Archive for December 2007
A concierge can be invaluable in a hotel. Here’s an extract from the Wikipedia definition of concierge:
“In hotels, a concierge assists guests with various tasks like making restaurant reservations, arranging for spa services, procurement of tickets to special events and assisting with various travel arrangements and tours of interesting places to visit. In upscale establishments, a concierge is often expected to ‘achieve the impossible,’ dealing with any request a guest may have, no matter how apocryphal or strange, relying on an extensive list of personal contacts with various local merchants and service providers.”
What does this have to do with software design? Well, I’ve seen a similar solution applied in software design -and I thought I’d note my thoughts on what I’ve seen.
The Concierge Framework
The Concierge Framework will simplify your application development by providing you with all the services you need. Which sounds great. But there are some drawbacks. Firstly, remember how the hotel concierge relies on “an extensive list of personal contacts”? The Concierge Framework does, too. In the case of a framework, this usually means a load of dependencies. So, when you decide to use a newer version of your favourite logging framework, you can expect the Concierge Framework to get upset. Secondly, the Concierge will often have a particular way of accomplishing tasks – which will constrain what you can do. So, if you want to do things differently you’ll need to write it yourself or hack the framework.
How do you know you’re using a Concierge Framework? Often you’ll find that all the layers of your application need to be dependent on the Framework (and on all of its dependencies.) You’ll also find that some simple tasks become absurdly difficult. An occasional side effect of using a Concierge Framework is an obscene amount of configuration. Put simply, if you feel that the framework in question is being too helpful, it’s probably an instance of a Concierge Framework.
The Concierge Framework may be a misunderstanding of the Façade pattern. It goes beyond the scope of the Façade pattern by trying to provide a simplified interface to too much – and that’s clearly an (unstable) abstraction too far.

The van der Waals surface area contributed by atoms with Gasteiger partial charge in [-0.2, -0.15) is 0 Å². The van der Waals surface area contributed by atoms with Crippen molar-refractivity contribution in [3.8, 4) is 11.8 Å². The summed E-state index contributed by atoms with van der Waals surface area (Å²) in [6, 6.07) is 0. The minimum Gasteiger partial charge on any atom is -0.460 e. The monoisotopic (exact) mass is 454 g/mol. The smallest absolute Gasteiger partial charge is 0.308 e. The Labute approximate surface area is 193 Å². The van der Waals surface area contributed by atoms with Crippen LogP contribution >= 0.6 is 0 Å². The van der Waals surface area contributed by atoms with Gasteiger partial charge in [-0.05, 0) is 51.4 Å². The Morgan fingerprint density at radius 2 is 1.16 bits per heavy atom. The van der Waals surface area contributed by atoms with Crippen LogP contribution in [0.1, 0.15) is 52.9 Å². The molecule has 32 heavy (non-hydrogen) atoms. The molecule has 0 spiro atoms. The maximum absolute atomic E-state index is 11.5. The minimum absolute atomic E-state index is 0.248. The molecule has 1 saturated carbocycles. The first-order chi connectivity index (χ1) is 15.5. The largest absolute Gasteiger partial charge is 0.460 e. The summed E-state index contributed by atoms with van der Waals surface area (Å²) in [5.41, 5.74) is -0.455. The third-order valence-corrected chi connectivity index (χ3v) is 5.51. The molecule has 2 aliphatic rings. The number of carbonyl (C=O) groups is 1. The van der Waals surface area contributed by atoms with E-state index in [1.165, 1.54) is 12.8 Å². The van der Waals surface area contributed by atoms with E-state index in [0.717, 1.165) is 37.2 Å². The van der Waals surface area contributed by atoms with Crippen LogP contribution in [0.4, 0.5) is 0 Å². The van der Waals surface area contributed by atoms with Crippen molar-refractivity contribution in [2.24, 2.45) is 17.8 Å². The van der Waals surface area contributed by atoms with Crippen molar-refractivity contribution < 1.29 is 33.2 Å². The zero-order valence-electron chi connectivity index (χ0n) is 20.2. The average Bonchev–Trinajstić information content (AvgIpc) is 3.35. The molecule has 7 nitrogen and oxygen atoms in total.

Does this antipattern resonate with your experience?
A Reference Architecture can be a useful tool in communicating how a given business problem is solved. This communication in turn helps to guard against wheel reinvention. This article is a good overview of what constitutes a reference architecture. The challenge once a reference architecture has been created is applying appropriate governance such that the reference architecture can evolve over time and does not stifle innovation whilst ensuring that the reference architecture is adopted in order to promote consistency, quality and rapid delivery (no cycles wasted solving a problem to which the solution is already known.)
"The real issue is designing a portfolio of services without creating redundancies or conflicts in the message model."
For SOA in the enterprise, this description is spot on. The next logical step to gain expertise in modelling information and services across the enterprise. Think of it as Domain Driven Design writ large – where the domain in question is the entire enterprise.
“a developer toolset that allows you to build multi-tier web applications by applying familiar techniques and patterns.”
While tinkering in Visual Studio 2008 today, I saw a context menu item on a project I’d not seen before: Calculate Code Metrics. And there’s another called Run Code Analysis just above it. Pleasingly, if unsurprisingly, you get some metrics about your code. That’s right – feedback on your code from within the IDE. Ok, so it’s got a little way to go before it can compete with the code metrics tools you’re probably using now, but this is a very encouraging start. Somehow, this feature escaped my attention until now. There’s more info in this post from Somasegar and this post from the Code Analysis Team. One more reason to use Visual Studio 2008.